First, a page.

The report cites the early end of subsidies for onshore wind power and large scale solar projects alongside major changes to the climate change levy as the reasons for the loss of confidence. The government has said the changes are necessary to cut the cost of energy for consumers.

Ben Warren, energy corporate finance leader at EY, told the Guardian: "The UK has historically been a safe harbour for investment because of political stability and all sorts of other good reasons. We've entered a really weird phase where we've almost got government energy policy being set in a vacuum.

"From 2000 to 2003 we went through some very significant reforms; the government at the time was a huge buyer of evidence to support the UK energy market in the long-term. Now we seem to be having very reactionary policies being made almost in isolation of any evidence."

He added that it is "not very normal" for a country to drop by three places in a single quarter.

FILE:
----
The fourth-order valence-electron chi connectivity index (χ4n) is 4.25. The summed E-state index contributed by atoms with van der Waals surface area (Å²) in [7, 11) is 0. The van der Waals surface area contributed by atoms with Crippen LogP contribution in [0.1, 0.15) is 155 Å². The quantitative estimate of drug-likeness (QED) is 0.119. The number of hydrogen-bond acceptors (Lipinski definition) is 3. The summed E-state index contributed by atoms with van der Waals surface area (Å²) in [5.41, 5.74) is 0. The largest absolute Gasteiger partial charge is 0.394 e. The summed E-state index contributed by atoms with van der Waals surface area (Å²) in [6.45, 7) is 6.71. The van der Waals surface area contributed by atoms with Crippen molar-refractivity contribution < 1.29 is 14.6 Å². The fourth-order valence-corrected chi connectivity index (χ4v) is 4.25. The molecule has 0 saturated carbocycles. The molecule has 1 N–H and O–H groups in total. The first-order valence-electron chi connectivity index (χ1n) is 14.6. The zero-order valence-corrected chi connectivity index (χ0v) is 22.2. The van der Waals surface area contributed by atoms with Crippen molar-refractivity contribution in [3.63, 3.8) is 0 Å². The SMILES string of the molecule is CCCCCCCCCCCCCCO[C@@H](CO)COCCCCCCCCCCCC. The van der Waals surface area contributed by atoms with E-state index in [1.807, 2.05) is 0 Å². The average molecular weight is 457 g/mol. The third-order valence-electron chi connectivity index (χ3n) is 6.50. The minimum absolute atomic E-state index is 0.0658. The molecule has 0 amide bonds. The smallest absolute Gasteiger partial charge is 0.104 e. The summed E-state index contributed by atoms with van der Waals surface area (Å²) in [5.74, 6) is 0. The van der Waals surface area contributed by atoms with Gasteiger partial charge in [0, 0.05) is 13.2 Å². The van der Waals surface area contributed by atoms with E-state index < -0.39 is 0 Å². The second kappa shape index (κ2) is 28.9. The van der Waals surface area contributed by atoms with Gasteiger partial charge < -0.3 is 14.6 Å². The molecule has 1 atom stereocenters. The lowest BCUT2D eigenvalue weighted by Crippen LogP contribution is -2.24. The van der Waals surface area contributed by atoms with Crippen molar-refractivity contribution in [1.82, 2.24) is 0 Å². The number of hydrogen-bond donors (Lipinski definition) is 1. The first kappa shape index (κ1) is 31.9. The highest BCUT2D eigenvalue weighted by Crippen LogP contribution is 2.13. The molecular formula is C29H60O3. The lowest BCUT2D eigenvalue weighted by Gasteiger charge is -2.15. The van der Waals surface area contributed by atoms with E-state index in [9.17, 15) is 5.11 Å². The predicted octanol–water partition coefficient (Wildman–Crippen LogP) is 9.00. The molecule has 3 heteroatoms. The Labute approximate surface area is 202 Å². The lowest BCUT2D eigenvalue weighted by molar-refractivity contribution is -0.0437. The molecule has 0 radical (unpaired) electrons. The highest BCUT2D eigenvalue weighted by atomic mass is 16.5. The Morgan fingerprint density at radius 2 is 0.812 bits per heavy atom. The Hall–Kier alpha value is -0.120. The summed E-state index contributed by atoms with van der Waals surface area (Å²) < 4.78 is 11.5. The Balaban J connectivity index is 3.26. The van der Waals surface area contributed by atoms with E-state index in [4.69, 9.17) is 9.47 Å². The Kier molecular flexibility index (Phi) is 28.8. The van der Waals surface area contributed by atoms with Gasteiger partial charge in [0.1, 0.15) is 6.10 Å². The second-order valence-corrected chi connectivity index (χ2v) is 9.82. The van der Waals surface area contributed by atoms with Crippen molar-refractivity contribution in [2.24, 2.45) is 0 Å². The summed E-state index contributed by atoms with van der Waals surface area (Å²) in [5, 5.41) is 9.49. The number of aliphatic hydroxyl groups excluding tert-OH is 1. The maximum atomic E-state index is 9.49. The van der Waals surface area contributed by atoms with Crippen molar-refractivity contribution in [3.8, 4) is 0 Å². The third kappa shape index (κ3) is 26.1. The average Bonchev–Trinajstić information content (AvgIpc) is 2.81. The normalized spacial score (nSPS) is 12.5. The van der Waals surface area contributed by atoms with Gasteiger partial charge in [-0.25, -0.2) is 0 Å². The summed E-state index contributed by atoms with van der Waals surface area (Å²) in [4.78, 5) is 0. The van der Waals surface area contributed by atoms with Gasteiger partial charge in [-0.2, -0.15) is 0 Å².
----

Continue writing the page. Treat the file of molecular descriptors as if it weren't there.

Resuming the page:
EY's Renewable Energy Country Attractiveness Index scores 40 countries for their attractiveness to renewable investors, based on an analysis of a wide-ranging factors from government policy, specific projects and climate change targets, energy demand and costs to wider economic factors such as growth and sovereign credit risk.

The knock-on effects could hit nuclear power and fracking

Maf Smith, deputy chief executive of the trade body RenewablesUK, said: "The biggest worry for investors is that of an investment hiatus. Industry is ahead of government in the need to protect the consumer while keeping the lights on and tackling climate change. Without long term clarity, projects will be delayed, investment will go elsewhere and consumer savings will be lost."

The report warns that the changes are also likely to have a knock-on effect on other parts of the energy sector such as nuclear, shale gas and carbon capture and storage (CCS).